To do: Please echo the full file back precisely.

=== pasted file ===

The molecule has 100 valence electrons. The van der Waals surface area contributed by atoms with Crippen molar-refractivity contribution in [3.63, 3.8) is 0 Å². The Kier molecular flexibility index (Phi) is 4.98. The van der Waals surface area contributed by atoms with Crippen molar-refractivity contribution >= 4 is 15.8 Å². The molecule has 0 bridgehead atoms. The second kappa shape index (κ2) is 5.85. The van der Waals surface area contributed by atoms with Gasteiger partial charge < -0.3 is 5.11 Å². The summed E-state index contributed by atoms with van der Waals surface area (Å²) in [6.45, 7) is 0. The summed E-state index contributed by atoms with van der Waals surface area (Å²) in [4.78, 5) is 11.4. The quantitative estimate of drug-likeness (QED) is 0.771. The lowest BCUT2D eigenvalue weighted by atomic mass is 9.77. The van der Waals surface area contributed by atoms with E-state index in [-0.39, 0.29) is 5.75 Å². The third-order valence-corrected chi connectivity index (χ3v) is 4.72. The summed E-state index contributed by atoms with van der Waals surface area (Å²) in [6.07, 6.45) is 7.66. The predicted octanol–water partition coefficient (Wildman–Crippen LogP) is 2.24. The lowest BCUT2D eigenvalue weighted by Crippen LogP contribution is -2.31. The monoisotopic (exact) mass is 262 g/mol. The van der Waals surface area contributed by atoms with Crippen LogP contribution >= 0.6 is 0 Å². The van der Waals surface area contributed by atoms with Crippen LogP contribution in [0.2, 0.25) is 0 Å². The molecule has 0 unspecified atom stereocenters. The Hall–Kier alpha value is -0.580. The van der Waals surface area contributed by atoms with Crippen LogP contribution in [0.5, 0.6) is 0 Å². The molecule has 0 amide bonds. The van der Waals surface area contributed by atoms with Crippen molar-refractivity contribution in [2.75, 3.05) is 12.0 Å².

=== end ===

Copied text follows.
The molecule has 100 valence electrons. The van der Waals surface area contributed by atoms with Crippen molar-refractivity contribution in [3.63, 3.8) is 0 Å². The Kier molecular flexibility index (Phi) is 4.98. The van der Waals surface area contributed by atoms with Crippen molar-refractivity contribution >= 4 is 15.8 Å². The molecule has 0 bridgehead atoms. The second kappa shape index (κ2) is 5.85. The van der Waals surface area contributed by atoms with Gasteiger partial charge < -0.3 is 5.11 Å². The summed E-state index contributed by atoms with van der Waals surface area (Å²) in [6.45, 7) is 0. The summed E-state index contributed by atoms with van der Waals surface area (Å²) in [4.78, 5) is 11.4. The quantitative estimate of drug-likeness (QED) is 0.771. The lowest BCUT2D eigenvalue weighted by atomic mass is 9.77. The van der Waals surface area contributed by atoms with E-state index in [-0.39, 0.29) is 5.75 Å². The third-order valence-corrected chi connectivity index (χ3v) is 4.72. The summed E-state index contributed by atoms with van der Waals surface area (Å²) in [6.07, 6.45) is 7.66. The predicted octanol–water partition coefficient (Wildman–Crippen LogP) is 2.24. The lowest BCUT2D eigenvalue weighted by Crippen LogP contribution is -2.31. The monoisotopic (exact) mass is 262 g/mol. The van der Waals surface area contributed by atoms with Crippen LogP contribution >= 0.6 is 0 Å². The van der Waals surface area contributed by atoms with Crippen LogP contribution in [0.2, 0.25) is 0 Å². The molecule has 0 unspecified atom stereocenters. The Hall–Kier alpha value is -0.580. The van der Waals surface area contributed by atoms with Crippen LogP contribution in [0.5, 0.6) is 0 Å². The molecule has 0 amide bonds. The van der Waals surface area contributed by atoms with Crippen molar-refractivity contribution in [2.75, 3.05) is 12.0 Å².